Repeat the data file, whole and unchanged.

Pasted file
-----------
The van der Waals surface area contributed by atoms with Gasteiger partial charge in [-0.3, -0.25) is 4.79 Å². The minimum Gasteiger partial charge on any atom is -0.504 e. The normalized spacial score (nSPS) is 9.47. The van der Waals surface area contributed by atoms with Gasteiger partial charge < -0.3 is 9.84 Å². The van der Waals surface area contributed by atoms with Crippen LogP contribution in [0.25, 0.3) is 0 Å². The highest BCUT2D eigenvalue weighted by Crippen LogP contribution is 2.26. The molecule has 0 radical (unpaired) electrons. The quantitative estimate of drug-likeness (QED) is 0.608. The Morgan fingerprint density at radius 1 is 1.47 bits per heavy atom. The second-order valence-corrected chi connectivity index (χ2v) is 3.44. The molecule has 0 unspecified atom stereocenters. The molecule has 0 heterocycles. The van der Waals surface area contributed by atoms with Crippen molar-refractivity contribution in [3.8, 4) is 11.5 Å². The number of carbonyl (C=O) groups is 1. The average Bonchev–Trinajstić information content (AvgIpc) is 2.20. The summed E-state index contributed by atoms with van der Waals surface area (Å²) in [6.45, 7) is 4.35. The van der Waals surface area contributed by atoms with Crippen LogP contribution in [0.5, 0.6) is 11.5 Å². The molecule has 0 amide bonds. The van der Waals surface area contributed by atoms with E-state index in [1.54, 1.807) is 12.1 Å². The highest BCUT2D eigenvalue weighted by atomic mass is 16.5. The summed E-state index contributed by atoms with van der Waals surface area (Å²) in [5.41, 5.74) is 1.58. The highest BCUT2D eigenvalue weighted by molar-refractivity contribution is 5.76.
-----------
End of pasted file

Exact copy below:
The van der Waals surface area contributed by atoms with Gasteiger partial charge in [-0.3, -0.25) is 4.79 Å². The minimum Gasteiger partial charge on any atom is -0.504 e. The normalized spacial score (nSPS) is 9.47. The van der Waals surface area contributed by atoms with Gasteiger partial charge < -0.3 is 9.84 Å². The van der Waals surface area contributed by atoms with Crippen LogP contribution in [0.25, 0.3) is 0 Å². The highest BCUT2D eigenvalue weighted by Crippen LogP contribution is 2.26. The molecule has 0 radical (unpaired) electrons. The quantitative estimate of drug-likeness (QED) is 0.608. The Morgan fingerprint density at radius 1 is 1.47 bits per heavy atom. The second-order valence-corrected chi connectivity index (χ2v) is 3.44. The molecule has 0 unspecified atom stereocenters. The molecule has 0 heterocycles. The van der Waals surface area contributed by atoms with Crippen molar-refractivity contribution in [3.8, 4) is 11.5 Å². The number of carbonyl (C=O) groups is 1. The average Bonchev–Trinajstić information content (AvgIpc) is 2.20. The summed E-state index contributed by atoms with van der Waals surface area (Å²) in [6.45, 7) is 4.35. The van der Waals surface area contributed by atoms with Crippen LogP contribution in [0.5, 0.6) is 11.5 Å². The molecule has 0 amide bonds. The van der Waals surface area contributed by atoms with E-state index in [1.54, 1.807) is 12.1 Å². The highest BCUT2D eigenvalue weighted by atomic mass is 16.5. The summed E-state index contributed by atoms with van der Waals surface area (Å²) in [5.41, 5.74) is 1.58. The highest BCUT2D eigenvalue weighted by molar-refractivity contribution is 5.76.